Reproductive and menstrual history: The older a woman is when she has her first child, the greater her chance of breast cancer. Women who had their first menstrual period before age 12 are at an increased risk of breast cancer. Women who went through menopause after age 55 are at an increased risk of breast cancer. Women who never had children are at an increased risk of breast cancer. Women who take menopausal hormone therapy with estrogen plus progestin after menopause also appear to have an increased risk of breast cancer.

Large, well-designed studies have shown no link between abortion or miscarriage and breast cancer. Race: Breast cancer is diagnosed more often in white women than Latina, Asian, or African American women.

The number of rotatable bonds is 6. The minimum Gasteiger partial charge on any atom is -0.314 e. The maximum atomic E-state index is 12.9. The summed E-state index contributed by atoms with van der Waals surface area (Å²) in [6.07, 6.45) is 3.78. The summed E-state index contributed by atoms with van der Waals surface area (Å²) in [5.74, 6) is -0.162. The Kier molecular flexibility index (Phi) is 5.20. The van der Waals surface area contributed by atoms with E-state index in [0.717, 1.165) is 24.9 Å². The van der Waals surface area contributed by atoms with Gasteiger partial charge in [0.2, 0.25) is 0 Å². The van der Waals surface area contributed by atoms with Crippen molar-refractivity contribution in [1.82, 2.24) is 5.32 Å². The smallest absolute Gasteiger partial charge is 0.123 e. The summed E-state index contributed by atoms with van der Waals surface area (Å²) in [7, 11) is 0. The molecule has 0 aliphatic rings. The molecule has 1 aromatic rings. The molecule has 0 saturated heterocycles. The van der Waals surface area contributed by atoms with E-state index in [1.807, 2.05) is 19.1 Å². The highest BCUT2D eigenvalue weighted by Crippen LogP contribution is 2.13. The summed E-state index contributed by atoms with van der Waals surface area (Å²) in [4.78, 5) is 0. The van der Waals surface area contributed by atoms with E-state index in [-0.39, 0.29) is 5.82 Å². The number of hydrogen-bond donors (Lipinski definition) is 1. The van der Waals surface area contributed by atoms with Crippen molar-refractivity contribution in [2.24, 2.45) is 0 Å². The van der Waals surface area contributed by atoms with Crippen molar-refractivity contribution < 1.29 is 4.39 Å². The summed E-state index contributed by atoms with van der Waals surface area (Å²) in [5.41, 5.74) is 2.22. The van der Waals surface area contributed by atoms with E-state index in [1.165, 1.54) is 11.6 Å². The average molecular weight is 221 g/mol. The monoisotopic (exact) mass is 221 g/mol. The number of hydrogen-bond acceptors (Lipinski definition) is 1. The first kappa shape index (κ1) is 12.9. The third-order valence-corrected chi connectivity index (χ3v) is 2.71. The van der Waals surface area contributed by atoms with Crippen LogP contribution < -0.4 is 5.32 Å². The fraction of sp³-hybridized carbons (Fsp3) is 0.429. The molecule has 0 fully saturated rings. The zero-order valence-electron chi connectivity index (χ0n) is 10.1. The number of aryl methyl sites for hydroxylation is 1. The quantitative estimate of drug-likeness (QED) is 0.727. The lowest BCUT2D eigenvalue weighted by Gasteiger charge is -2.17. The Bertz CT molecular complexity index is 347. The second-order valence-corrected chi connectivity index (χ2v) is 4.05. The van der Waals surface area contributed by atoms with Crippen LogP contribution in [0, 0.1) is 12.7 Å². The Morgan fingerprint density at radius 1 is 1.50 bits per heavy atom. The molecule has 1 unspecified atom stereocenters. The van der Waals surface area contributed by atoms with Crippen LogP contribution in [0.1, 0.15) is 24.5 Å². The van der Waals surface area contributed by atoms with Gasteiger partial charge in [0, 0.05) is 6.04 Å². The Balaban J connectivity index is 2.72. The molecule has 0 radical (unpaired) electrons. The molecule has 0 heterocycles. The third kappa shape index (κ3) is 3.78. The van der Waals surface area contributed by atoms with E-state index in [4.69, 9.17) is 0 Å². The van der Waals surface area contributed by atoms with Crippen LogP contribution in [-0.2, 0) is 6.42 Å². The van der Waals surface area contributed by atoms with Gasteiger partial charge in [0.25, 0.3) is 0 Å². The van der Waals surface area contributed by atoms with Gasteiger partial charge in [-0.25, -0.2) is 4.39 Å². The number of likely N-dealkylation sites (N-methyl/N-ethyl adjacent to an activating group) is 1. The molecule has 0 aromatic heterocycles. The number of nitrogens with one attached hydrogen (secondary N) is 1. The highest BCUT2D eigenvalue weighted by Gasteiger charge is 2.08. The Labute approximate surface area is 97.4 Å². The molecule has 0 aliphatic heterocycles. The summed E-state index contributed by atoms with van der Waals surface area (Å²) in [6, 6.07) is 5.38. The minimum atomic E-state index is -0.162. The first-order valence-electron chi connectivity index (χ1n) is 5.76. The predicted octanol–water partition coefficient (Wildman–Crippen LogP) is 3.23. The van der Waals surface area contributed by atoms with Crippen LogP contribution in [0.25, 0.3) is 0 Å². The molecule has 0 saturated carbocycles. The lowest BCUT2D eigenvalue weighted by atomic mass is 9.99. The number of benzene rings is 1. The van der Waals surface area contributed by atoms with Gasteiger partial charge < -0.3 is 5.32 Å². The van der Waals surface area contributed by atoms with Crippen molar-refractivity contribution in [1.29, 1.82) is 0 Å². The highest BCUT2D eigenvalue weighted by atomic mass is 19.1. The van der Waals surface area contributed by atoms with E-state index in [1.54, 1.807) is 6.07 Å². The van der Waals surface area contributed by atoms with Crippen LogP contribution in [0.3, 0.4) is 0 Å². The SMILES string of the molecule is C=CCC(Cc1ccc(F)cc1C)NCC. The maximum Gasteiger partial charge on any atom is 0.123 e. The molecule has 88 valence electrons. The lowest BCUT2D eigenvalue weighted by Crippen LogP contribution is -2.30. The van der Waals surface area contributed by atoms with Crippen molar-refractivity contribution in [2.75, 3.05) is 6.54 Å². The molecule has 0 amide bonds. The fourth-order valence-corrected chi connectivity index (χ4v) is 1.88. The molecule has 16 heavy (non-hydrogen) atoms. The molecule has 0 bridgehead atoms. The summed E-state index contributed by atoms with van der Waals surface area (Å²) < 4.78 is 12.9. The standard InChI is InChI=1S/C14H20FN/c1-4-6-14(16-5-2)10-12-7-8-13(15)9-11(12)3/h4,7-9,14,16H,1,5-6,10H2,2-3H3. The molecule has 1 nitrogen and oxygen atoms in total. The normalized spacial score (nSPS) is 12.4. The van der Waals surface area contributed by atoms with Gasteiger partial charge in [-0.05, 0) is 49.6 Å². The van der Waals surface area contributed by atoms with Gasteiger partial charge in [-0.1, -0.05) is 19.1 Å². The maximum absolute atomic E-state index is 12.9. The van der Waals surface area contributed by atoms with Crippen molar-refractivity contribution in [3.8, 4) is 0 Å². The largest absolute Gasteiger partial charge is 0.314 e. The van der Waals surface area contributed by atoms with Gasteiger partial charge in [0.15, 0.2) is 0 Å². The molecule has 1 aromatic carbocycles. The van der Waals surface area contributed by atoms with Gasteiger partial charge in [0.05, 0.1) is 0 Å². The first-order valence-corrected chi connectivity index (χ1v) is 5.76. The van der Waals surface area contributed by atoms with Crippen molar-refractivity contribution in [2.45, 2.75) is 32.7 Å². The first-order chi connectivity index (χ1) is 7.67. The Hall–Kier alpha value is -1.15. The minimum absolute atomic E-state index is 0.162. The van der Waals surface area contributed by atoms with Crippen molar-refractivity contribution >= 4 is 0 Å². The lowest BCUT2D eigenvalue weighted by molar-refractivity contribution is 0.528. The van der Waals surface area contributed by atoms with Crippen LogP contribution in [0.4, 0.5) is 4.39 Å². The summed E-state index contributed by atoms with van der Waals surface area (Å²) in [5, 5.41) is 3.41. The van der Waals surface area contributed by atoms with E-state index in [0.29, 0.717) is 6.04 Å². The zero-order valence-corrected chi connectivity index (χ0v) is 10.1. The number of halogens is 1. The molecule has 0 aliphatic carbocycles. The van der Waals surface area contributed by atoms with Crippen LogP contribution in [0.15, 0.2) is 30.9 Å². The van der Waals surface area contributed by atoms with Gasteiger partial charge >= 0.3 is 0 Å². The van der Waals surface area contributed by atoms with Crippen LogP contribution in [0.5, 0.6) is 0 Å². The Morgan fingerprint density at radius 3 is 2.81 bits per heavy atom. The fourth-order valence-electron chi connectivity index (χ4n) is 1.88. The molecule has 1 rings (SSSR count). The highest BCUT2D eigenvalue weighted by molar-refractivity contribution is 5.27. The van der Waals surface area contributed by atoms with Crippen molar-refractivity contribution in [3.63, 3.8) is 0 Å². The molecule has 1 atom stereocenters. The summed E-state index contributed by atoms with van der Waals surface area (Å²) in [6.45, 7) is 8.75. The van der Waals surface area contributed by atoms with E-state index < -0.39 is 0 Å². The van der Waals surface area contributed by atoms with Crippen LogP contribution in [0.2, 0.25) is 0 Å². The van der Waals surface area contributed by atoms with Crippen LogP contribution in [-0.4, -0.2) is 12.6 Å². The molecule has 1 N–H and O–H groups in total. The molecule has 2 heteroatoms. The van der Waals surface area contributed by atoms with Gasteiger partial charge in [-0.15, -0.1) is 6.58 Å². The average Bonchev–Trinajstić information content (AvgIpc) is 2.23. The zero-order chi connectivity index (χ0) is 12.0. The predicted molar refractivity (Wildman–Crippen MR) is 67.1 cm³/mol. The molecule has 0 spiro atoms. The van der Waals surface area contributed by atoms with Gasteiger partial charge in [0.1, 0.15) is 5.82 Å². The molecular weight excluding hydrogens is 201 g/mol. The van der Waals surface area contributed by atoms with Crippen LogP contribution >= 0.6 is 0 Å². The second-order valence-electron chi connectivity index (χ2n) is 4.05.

Radiation therapy to the chest: Women who had radiation therapy to the chest (including breasts) before age 30 are at an increased risk of breast cancer. This includes women treated with radiation for Hodgkin's lymphoma. Studies show that the younger a woman was when she received radiation treatment, the higher her risk of breast cancer later in life.

Breast density: Breast tissue may be dense or fatty. Older women whose mammograms (breast x-rays) show more dense tissue are at increased risk of breast cancer.

Taking DES (diethylstilbestrol): DES was given to some pregnant women in the United States between about 1940 and 1971. (It is no longer given to pregnant women.) Women who took DES during pregnancy may have a slightly increased risk of breast cancer. The possible effects on their daughters are under study.